Two offseasons ago the Twins acquired Vance Worley from the Phillies as part of the trade for Ben Revere. At the time Worley was 25 years old with a 3.50 ERA in 278 career innings and looked capable of being a solid, cheap middle-of-the-rotation starter for several seasons.
He started on Opening Day for Minnesota, but was disastrous with a 7.21 ERA in 10 starts before getting demoted to the minors. Worley was so bad that the Twins removed him from the 40-man roster after the season and he passed through waivers unclaimed by the other 29 teams.
At that point the Twins could have simply assigned Worley to Triple-A, but instead they decided to cut bait completely and sold him to the Pirates for a little cash. It was a total give-away move and there was no real reason for it other than the Twins wanting to wash their hands of the entire situation.
Last night Worley tossed a complete-game shutout against the Giants, improving to 4-1 with a 2.54 ERA in 50 innings for the Pirates. At age 26 he once again looks capable of being a solid middle-of-the-rotation starter thanks to Pittsburgh getting him healthy, giving him some coaching on his mechanics, showing a little patience, and basically doing what Minnesota wouldn’t or couldn’t. And that’s become a familiar story for Twins fans.
Marc Topkin of the Tampa Bay Times reports that the Rays and free agent reliever Shawn Tolleson are close to finalizing a contract.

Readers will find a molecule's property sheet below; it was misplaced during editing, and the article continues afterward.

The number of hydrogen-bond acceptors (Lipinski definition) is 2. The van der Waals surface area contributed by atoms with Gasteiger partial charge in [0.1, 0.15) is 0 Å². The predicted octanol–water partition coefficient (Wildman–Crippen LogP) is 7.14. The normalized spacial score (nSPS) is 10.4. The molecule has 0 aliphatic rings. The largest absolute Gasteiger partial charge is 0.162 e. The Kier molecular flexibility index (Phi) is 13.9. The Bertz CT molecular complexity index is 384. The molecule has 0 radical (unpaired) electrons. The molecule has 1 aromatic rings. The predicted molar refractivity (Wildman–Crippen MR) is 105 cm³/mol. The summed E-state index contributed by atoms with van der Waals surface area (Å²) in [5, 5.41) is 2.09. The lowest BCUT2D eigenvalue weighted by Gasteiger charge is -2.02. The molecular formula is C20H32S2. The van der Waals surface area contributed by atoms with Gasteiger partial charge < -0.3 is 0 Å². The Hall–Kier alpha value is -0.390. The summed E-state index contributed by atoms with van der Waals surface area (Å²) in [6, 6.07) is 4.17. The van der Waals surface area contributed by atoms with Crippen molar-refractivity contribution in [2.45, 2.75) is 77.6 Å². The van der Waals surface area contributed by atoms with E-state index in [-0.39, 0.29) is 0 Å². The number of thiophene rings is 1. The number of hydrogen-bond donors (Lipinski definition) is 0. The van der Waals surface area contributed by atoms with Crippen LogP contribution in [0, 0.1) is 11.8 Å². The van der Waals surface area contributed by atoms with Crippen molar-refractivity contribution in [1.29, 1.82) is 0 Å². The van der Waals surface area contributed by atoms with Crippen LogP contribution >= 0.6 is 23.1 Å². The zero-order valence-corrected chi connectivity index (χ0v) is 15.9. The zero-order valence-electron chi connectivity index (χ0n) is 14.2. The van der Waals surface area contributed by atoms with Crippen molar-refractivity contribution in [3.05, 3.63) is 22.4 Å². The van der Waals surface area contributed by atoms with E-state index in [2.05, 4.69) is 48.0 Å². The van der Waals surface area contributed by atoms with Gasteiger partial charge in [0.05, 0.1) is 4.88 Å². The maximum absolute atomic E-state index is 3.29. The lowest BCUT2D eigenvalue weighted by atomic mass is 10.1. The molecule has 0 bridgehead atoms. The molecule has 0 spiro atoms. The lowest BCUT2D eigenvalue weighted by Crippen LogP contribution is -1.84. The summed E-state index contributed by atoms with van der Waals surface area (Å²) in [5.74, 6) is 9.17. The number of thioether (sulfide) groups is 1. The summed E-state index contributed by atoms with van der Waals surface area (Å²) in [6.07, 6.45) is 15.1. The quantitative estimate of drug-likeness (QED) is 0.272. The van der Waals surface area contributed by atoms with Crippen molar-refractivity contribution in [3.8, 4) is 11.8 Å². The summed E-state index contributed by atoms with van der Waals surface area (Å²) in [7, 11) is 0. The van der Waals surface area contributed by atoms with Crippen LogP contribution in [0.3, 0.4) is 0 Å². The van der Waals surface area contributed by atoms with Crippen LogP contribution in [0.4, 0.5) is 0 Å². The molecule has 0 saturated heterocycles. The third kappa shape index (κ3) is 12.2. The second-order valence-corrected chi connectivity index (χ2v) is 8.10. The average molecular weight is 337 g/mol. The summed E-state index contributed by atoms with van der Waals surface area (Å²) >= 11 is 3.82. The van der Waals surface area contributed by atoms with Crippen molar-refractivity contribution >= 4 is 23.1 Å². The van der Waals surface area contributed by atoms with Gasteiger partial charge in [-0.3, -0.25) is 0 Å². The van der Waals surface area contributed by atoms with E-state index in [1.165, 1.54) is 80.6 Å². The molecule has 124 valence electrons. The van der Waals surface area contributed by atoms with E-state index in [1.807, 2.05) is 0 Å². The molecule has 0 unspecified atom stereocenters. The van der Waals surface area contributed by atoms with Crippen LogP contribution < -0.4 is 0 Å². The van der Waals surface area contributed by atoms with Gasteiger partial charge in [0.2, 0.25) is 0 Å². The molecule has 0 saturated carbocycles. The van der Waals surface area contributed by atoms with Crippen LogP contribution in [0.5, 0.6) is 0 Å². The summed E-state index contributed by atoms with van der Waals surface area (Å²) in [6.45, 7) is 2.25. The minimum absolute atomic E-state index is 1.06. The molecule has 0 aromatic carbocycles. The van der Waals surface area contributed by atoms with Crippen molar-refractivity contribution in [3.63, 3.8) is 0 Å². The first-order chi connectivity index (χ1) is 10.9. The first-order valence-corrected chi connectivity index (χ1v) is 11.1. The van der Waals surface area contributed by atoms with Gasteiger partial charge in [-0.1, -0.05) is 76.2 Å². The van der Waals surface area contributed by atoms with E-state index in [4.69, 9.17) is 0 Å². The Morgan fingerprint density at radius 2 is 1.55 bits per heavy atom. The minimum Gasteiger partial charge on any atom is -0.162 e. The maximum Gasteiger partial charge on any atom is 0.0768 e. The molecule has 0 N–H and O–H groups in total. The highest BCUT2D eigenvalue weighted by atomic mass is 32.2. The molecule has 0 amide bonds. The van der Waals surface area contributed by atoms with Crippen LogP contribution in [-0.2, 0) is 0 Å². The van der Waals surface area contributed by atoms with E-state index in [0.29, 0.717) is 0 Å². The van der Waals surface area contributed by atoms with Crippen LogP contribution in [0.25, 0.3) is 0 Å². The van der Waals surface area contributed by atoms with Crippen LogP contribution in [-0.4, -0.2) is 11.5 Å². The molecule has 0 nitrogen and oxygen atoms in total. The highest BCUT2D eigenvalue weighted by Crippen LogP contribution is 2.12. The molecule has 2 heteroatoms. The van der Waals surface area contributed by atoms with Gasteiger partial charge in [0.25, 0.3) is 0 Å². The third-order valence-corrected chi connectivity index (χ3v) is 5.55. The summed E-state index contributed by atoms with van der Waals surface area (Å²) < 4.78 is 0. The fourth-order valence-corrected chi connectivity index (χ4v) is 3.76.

Tolleson, who turns 29 years old on Thursday, had an ugly 2016 season, finishing with a 7.68 ERA and a 29/10 K/BB ratio in 36 1/3 innings. He was one of the Rangers’ best relievers in the two seasons prior to that, however, which included saving 35 games in 2015.
It’s not known yet what kind of contract the two sides are negotiating. It could be a minor league contract with an invitation to spring training, a non-guaranteed major league contract, or a guaranteed major league contract.
The big presidential pardon news today concerns the commutation of Chelsea Manning’s sentence. We’ll leave that aside. For our purposes, know that someone in the world of baseball was pardoned: Willie McCovey.
Yes, Hall of Famer Willie McCovey, who in 1995 pleaded guilty to income tax fraud related to the non-reporting of income received from memorabilia and autograph shows. Duke Snider pleaded guilty alongside McCovey. They were given two years probation and fines of $5,000. Snider died in 2011. McCovey still works with the San Francisco Giants as a senior advisor and goodwill ambassador.
President Obama’s release of McCovey’s pardon was pretty succinct. But it’s enough to scrub the record of one of the greatest sluggers of all time.